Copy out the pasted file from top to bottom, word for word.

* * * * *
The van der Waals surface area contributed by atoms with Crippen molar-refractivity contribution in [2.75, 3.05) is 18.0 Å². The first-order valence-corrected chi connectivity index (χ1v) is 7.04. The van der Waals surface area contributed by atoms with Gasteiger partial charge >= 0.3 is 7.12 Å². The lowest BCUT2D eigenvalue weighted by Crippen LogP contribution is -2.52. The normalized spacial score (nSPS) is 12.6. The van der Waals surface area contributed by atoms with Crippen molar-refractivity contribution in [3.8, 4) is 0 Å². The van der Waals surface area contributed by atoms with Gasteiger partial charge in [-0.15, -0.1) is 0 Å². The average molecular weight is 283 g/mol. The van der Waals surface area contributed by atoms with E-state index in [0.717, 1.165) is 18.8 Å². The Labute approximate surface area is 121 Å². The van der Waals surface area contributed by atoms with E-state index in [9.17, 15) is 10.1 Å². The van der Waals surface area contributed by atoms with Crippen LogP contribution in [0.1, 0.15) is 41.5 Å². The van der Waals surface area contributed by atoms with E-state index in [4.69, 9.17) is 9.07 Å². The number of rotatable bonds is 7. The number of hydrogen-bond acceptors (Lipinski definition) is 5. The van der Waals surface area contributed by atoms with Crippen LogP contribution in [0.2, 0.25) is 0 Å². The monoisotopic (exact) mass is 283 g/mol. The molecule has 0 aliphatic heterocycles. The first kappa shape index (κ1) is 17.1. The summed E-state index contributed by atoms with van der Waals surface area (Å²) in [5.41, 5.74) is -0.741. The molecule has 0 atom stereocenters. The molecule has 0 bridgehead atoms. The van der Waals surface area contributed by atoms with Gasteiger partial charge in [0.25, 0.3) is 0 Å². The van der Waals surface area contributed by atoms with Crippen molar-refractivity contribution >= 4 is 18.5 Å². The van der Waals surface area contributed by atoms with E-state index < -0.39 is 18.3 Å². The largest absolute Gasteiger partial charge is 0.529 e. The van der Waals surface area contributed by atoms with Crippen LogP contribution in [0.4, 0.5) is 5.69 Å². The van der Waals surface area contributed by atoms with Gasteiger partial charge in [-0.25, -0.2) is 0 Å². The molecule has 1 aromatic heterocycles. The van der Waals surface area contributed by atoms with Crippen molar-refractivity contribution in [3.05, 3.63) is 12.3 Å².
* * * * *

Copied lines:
The van der Waals surface area contributed by atoms with Crippen molar-refractivity contribution in [2.75, 3.05) is 18.0 Å². The first-order valence-corrected chi connectivity index (χ1v) is 7.04. The van der Waals surface area contributed by atoms with Gasteiger partial charge >= 0.3 is 7.12 Å². The lowest BCUT2D eigenvalue weighted by Crippen LogP contribution is -2.52. The normalized spacial score (nSPS) is 12.6. The van der Waals surface area contributed by atoms with Crippen molar-refractivity contribution in [3.8, 4) is 0 Å². The van der Waals surface area contributed by atoms with Gasteiger partial charge in [-0.15, -0.1) is 0 Å². The average molecular weight is 283 g/mol. The van der Waals surface area contributed by atoms with E-state index in [0.717, 1.165) is 18.8 Å². The Labute approximate surface area is 121 Å². The van der Waals surface area contributed by atoms with E-state index in [9.17, 15) is 10.1 Å². The van der Waals surface area contributed by atoms with Crippen LogP contribution in [0.1, 0.15) is 41.5 Å². The van der Waals surface area contributed by atoms with E-state index in [4.69, 9.17) is 9.07 Å². The number of rotatable bonds is 7. The number of hydrogen-bond acceptors (Lipinski definition) is 5. The van der Waals surface area contributed by atoms with Crippen LogP contribution in [0.2, 0.25) is 0 Å². The monoisotopic (exact) mass is 283 g/mol. The molecule has 0 aliphatic heterocycles. The first kappa shape index (κ1) is 17.1. The summed E-state index contributed by atoms with van der Waals surface area (Å²) in [5.41, 5.74) is -0.741. The molecule has 0 atom stereocenters. The molecule has 0 bridgehead atoms. The van der Waals surface area contributed by atoms with Gasteiger partial charge in [0.25, 0.3) is 0 Å². The van der Waals surface area contributed by atoms with Crippen molar-refractivity contribution >= 4 is 18.5 Å². The van der Waals surface area contributed by atoms with E-state index < -0.39 is 18.3 Å². The largest absolute Gasteiger partial charge is 0.529 e. The van der Waals surface area contributed by atoms with Crippen LogP contribution in [0.4, 0.5) is 5.69 Å². The van der Waals surface area contributed by atoms with Gasteiger partial charge in [-0.25, -0.2) is 0 Å². The molecule has 1 aromatic heterocycles. The van der Waals surface area contributed by atoms with Crippen molar-refractivity contribution in [3.05, 3.63) is 12.3 Å².